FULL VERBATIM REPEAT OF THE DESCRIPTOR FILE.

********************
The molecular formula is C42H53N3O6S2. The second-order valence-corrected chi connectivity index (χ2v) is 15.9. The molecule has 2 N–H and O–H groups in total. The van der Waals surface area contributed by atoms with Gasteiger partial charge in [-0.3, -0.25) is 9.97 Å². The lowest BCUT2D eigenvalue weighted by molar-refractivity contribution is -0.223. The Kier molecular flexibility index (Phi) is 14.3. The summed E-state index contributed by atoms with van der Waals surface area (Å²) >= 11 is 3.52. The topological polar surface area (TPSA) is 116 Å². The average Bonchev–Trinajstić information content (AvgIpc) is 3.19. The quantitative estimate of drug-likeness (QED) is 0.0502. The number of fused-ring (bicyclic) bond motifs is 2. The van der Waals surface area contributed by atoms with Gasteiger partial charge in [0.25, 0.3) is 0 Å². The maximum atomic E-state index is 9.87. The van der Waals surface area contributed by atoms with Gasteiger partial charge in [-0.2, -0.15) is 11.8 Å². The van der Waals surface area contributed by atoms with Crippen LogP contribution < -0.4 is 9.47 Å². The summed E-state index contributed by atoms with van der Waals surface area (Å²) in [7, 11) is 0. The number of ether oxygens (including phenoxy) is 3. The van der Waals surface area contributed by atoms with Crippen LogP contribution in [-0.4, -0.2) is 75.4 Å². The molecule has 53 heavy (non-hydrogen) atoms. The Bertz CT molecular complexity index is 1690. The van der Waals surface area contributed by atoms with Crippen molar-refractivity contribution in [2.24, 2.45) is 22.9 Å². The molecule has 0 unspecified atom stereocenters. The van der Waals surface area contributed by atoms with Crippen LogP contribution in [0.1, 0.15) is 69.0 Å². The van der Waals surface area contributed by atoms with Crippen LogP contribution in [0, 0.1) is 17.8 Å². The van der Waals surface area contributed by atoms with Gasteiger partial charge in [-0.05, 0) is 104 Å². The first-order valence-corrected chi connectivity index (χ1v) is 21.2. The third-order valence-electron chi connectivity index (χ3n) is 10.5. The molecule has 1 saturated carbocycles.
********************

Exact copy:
The molecular formula is C42H53N3O6S2. The second-order valence-corrected chi connectivity index (χ2v) is 15.9. The molecule has 2 N–H and O–H groups in total. The van der Waals surface area contributed by atoms with Gasteiger partial charge in [-0.3, -0.25) is 9.97 Å². The lowest BCUT2D eigenvalue weighted by molar-refractivity contribution is -0.223. The Kier molecular flexibility index (Phi) is 14.3. The summed E-state index contributed by atoms with van der Waals surface area (Å²) >= 11 is 3.52. The topological polar surface area (TPSA) is 116 Å². The average Bonchev–Trinajstić information content (AvgIpc) is 3.19. The quantitative estimate of drug-likeness (QED) is 0.0502. The number of fused-ring (bicyclic) bond motifs is 2. The van der Waals surface area contributed by atoms with Gasteiger partial charge in [0.25, 0.3) is 0 Å². The maximum atomic E-state index is 9.87. The van der Waals surface area contributed by atoms with Gasteiger partial charge in [-0.2, -0.15) is 11.8 Å². The van der Waals surface area contributed by atoms with Crippen LogP contribution < -0.4 is 9.47 Å². The summed E-state index contributed by atoms with van der Waals surface area (Å²) in [7, 11) is 0. The number of ether oxygens (including phenoxy) is 3. The van der Waals surface area contributed by atoms with Crippen LogP contribution in [-0.4, -0.2) is 75.4 Å². The molecule has 53 heavy (non-hydrogen) atoms. The Bertz CT molecular complexity index is 1690. The van der Waals surface area contributed by atoms with Crippen molar-refractivity contribution in [2.24, 2.45) is 22.9 Å². The molecule has 0 unspecified atom stereocenters. The van der Waals surface area contributed by atoms with Crippen LogP contribution in [0.1, 0.15) is 69.0 Å². The van der Waals surface area contributed by atoms with Crippen LogP contribution in [0, 0.1) is 17.8 Å². The van der Waals surface area contributed by atoms with Gasteiger partial charge in [-0.05, 0) is 104 Å². The first-order valence-corrected chi connectivity index (χ1v) is 21.2. The third-order valence-electron chi connectivity index (χ3n) is 10.5. The molecule has 1 saturated carbocycles.